Though it was at Eriboll he resided, and most frequently officiated, he was required to preach occasionally at Melness, in the parish of Tongue, and at Kinlochbervie, in the parish of Eddrachillis. The distances between these places are considerable, and as there were no roads, it required no ordinary strength, and it tasked the best pedestrian, to over-take the necessary amount of work. Often, while in that charge, has he walked more than twenty miles to the meeting-house, over marsh and moor, and sometimes preached thereafter in clothes quite drenched with rain. But the Lord fitted him for such work, and his constitution came "scaithless" out of it. On one occasion, walking from Eriboll to Rhiconich, he was accompanied by his beadle, and by his youngest brother then a mere boy. They had not proceeded far when a snow-storm came on, and his little brother became quite exhausted. Raising him in his arms, my father carried him, and not only kept up with the beadle, but left him behind. The interval between him and the beadle was increasing so fast, that he at last waited till he came up, when he found him so wearied that he was compelled to relieve him of the portmanteau which he carried, and to strap it on his own back. Those who were waiting his arrival at the journey's end were not a little surprised to see him coming with the bag on his back, and the boy in his arms, and dragging the beadle by the hand.

Major Mackay then resided at Eriboll. Faithful in the service of his earthly sovereign, he was at the same time, "a good soldier of Jesus Christ." It was a rare sight to see him rise on a Communion Friday, in his regimentals, to "speak to the question." A gentleman, a soldier, a Highlander, and a Christian at once, it was no wonder that he was loved and respected, and this might be seen in the eager attention of the people when he rose to address them.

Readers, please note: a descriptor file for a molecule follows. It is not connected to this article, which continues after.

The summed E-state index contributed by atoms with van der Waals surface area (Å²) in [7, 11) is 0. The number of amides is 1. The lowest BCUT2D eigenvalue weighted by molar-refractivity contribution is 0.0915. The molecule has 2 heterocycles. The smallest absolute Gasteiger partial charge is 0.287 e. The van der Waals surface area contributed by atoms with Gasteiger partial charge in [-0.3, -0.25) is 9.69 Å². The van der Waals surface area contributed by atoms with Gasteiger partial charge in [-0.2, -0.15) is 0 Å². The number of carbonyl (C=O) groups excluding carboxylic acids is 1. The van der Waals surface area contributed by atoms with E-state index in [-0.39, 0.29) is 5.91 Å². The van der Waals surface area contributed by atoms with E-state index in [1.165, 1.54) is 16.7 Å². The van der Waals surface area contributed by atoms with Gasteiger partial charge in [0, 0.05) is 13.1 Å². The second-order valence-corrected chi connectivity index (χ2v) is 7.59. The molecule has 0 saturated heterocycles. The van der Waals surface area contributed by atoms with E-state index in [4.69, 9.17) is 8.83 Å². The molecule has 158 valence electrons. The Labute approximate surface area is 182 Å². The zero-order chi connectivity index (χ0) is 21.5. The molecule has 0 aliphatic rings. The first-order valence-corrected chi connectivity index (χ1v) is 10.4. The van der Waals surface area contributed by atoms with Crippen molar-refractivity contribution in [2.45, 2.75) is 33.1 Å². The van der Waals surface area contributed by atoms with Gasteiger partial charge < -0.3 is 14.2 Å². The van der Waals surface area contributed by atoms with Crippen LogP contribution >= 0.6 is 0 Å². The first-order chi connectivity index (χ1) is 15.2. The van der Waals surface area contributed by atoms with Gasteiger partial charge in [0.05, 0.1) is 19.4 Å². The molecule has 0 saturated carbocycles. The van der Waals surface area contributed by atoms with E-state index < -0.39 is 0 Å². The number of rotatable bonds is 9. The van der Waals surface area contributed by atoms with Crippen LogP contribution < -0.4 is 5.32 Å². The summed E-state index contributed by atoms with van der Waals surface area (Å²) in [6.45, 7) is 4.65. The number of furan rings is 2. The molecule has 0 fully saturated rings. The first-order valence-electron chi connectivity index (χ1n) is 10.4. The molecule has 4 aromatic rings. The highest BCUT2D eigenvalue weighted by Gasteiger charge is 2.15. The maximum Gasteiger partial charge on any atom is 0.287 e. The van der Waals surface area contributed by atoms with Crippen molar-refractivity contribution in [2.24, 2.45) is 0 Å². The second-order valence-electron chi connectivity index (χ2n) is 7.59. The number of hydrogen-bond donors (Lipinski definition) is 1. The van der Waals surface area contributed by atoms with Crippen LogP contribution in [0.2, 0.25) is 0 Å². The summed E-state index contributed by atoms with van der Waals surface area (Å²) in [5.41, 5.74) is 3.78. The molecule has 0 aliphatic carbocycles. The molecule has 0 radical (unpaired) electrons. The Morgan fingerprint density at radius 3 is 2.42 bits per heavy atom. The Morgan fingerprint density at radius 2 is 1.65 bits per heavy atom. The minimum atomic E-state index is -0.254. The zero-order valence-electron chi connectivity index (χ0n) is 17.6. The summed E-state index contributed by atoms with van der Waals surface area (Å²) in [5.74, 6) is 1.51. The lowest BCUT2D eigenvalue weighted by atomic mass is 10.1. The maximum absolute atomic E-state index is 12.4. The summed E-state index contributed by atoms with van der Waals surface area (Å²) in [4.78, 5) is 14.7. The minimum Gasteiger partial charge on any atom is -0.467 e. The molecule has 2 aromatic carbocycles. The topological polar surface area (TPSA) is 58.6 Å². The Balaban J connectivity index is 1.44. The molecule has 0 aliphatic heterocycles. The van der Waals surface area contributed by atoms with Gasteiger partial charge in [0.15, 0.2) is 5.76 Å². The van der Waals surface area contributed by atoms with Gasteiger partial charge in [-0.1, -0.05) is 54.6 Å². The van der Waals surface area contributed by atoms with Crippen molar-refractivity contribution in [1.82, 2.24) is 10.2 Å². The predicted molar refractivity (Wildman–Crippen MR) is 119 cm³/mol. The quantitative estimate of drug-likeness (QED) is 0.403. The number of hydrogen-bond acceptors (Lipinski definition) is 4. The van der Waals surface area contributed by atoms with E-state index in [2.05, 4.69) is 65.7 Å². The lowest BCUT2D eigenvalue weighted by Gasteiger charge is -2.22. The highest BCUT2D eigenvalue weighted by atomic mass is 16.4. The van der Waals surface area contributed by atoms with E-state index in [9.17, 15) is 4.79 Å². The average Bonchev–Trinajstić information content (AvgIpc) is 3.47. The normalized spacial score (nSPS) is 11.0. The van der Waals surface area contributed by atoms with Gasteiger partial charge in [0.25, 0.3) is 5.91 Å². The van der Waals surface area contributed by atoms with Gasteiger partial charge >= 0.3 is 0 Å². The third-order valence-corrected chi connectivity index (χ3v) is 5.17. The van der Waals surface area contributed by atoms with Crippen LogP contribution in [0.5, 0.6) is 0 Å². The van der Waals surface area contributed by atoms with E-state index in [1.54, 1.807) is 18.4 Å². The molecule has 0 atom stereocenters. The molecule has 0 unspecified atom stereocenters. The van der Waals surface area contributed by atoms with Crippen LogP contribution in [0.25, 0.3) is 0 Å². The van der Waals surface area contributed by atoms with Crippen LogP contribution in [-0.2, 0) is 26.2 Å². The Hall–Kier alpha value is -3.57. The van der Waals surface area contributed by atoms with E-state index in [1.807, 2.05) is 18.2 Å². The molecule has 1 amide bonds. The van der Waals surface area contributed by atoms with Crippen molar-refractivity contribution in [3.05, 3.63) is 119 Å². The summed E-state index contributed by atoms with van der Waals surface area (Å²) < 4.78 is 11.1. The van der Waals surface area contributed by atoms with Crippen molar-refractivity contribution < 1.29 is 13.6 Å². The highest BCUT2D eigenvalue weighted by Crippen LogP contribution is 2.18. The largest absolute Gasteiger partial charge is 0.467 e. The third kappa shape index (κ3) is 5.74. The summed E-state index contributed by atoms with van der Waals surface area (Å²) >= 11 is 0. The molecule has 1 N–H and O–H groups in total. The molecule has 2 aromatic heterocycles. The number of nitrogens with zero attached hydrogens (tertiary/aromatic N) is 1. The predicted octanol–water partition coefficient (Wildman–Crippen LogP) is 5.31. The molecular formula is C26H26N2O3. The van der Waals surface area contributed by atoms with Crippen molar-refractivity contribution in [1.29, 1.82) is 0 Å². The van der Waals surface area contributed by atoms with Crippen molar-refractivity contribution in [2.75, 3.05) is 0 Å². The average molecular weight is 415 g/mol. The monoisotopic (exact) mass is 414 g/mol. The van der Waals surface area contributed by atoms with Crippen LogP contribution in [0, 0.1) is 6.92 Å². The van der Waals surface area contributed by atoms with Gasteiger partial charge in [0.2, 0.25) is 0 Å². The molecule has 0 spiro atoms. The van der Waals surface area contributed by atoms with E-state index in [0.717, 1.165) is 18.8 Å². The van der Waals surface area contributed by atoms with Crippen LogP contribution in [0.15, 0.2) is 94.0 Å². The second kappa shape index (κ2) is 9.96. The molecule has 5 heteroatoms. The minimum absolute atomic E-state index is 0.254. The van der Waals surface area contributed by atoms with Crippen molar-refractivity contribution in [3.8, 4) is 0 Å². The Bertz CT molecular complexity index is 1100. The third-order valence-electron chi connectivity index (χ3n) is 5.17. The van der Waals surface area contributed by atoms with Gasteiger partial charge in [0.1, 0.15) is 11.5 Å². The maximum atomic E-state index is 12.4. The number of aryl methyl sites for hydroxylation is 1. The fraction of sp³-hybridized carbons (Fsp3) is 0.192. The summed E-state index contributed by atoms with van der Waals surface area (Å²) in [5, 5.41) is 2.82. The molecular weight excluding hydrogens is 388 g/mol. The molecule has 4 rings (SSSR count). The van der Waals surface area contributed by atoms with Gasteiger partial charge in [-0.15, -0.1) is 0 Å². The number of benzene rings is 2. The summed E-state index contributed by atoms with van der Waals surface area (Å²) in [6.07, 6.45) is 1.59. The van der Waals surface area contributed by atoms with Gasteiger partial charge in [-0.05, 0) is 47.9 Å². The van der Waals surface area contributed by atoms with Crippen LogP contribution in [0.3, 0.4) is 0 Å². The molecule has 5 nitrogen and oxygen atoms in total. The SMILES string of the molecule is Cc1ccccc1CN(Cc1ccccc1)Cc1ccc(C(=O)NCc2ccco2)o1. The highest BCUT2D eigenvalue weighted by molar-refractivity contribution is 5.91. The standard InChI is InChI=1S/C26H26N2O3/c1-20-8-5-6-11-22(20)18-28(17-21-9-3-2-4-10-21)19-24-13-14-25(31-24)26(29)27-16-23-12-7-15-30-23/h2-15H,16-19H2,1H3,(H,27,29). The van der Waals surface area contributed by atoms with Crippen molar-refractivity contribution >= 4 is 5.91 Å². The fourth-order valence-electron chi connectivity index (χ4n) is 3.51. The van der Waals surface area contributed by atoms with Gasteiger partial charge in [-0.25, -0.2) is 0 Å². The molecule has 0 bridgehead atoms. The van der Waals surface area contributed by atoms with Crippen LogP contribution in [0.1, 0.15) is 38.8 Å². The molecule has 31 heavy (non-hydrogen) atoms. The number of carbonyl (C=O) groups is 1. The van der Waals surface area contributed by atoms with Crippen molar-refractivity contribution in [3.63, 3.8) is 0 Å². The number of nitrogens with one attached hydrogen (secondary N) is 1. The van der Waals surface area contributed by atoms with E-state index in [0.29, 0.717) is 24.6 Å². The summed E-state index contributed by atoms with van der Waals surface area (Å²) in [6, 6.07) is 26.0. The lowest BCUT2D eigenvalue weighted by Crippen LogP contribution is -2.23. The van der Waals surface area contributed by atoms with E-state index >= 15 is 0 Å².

For his daughter, Mrs. Scobie of Keoldale, my father always cherished the highest esteem and affection. He corresponded with her during the whole of his life, and his letters to her indicate the warmest Christian friendship. She was generally regarded as the model of a Christian Highland gentlewoman. Her intellect was of a high order. Her appearance and bearing were such as would befit one of the highest stations in society. Many had proved her hospitality, and all of them found her heart fraught with kindness, and her pleasant home with comforts. The poor found her charity always fervent, and her hand always full. But beyond all these in price, were her devotion to the fear of the Lord, and her fervent affection for His servants and people.

With Mr. Mackay, of Hope, my father, was very intimate. He was a man eminent for godliness. The following anecdote, connected with his last days, is given on authority that may not be questioned. My father was to preach on a certain day, in a place not far from his house. Mr. Mackay, though very ill, would allow none of the family or domestics to remain with him, insisting on all in the house going to hear sermon. On their return, someone remarked to him that it was a precious sermon they had heard that day. "My soul knows that right well," he said, "for, though lying here, my mind was following the preacher's, as he was engaged in his work," and to their utter astonishment, he mentioned the text and repeated much more of the sermon than could those who actually heard it. This story, seemingly so incredible, is perfectly true, and furnishes a most remarkable instance of the mysterious fellowship of the saints.